Tuesday, November 15, 2005

The Wild Iris
by Louis Glueck

At the end of my suffering
there was a door.

Hear me out: that which you call death
I remember.

Overhead, noises, branches of the pine shifting.
Then nothing. The weak sun
flickered over the dry surface.

It is terrible to survive
as consciousness
buried in the dark earth.

Then it was over: that which you fear, being
a soul and unable
to speak, ending abruptly, the stiff earth
bending a little. And what I took to be
birds darting in low shrubs.

You who do not remember
passage from the other world
I tell you I could speak again: whatever
returns from oblivion returns
to find a voice:

from the center of my life came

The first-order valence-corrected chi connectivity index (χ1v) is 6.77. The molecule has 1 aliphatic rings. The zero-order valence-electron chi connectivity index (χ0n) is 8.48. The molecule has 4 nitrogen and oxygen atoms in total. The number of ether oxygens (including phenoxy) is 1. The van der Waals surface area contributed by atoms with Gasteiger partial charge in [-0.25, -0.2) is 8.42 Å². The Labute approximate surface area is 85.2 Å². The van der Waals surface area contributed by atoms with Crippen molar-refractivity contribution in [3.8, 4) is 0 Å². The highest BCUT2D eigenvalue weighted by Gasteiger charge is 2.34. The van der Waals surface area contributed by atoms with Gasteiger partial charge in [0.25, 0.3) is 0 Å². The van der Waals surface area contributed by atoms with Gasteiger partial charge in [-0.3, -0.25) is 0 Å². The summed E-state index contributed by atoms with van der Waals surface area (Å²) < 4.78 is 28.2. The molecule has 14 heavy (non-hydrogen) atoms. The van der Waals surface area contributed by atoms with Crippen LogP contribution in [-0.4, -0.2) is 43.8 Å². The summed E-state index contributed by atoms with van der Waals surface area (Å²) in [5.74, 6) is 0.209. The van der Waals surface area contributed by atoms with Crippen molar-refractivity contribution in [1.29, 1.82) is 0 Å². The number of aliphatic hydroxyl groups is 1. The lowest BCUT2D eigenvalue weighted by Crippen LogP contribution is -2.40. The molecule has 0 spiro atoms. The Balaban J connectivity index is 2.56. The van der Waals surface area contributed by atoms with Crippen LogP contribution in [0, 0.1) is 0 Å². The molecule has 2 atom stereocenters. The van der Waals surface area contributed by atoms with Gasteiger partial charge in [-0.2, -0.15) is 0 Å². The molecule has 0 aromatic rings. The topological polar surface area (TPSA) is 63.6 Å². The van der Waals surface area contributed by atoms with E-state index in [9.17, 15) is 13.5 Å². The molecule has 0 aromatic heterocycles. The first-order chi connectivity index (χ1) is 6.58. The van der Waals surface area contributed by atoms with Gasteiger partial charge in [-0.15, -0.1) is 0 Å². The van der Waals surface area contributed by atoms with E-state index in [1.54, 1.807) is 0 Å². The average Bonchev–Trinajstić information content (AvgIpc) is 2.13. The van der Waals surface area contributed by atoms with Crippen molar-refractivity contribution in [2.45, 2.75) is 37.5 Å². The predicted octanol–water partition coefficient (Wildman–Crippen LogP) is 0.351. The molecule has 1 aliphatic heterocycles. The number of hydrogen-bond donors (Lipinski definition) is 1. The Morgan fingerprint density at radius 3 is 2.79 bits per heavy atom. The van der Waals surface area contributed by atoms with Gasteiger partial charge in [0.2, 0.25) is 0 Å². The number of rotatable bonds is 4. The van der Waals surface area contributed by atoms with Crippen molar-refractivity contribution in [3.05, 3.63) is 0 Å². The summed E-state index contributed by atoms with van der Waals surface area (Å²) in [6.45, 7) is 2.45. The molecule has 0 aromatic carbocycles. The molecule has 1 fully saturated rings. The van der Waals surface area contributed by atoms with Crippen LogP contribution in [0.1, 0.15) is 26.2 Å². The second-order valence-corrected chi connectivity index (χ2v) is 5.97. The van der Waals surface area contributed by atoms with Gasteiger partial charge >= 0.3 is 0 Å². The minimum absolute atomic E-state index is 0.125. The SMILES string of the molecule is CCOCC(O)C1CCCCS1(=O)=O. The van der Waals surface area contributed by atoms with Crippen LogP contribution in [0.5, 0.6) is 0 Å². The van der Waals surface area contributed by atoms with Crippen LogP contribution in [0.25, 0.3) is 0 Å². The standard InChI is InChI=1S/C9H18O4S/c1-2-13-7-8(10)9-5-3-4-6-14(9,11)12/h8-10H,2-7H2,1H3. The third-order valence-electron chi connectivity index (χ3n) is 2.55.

a great fountain, deep blue
shadows on azure seawater.

Glueck is definitely the kind of poet whose poetry should be read more than once over. This poem came froma book that is filled other other poems like it, about flowers. I found this one especially interesting. The Speaker talks about death, but as I see it, it is the birth of something new. The initial darkness is the bud, or seed of a plant underneath the ground, the sun was weak and could not shine through very strongly. Then the plant starts to grow and comes out into the world. It is so bright that it is overwhelming for thelittle plant. It looks up and sees the azure sky. I relaly like how he writes in such contrasting ways.


Blogger Esther said...

I have read this poem as well, along with the whole book that it is included in. I feel that if you just read this poem on its own and not the whole book, then you don't truly get the complete purpose of the poem. I see this poem as relating to a religious aspect and discussing the life and death with a Christian point of view. This poem is part of a series of poems that talks about the difference in choices pertaining to religion.

2:42 PM  

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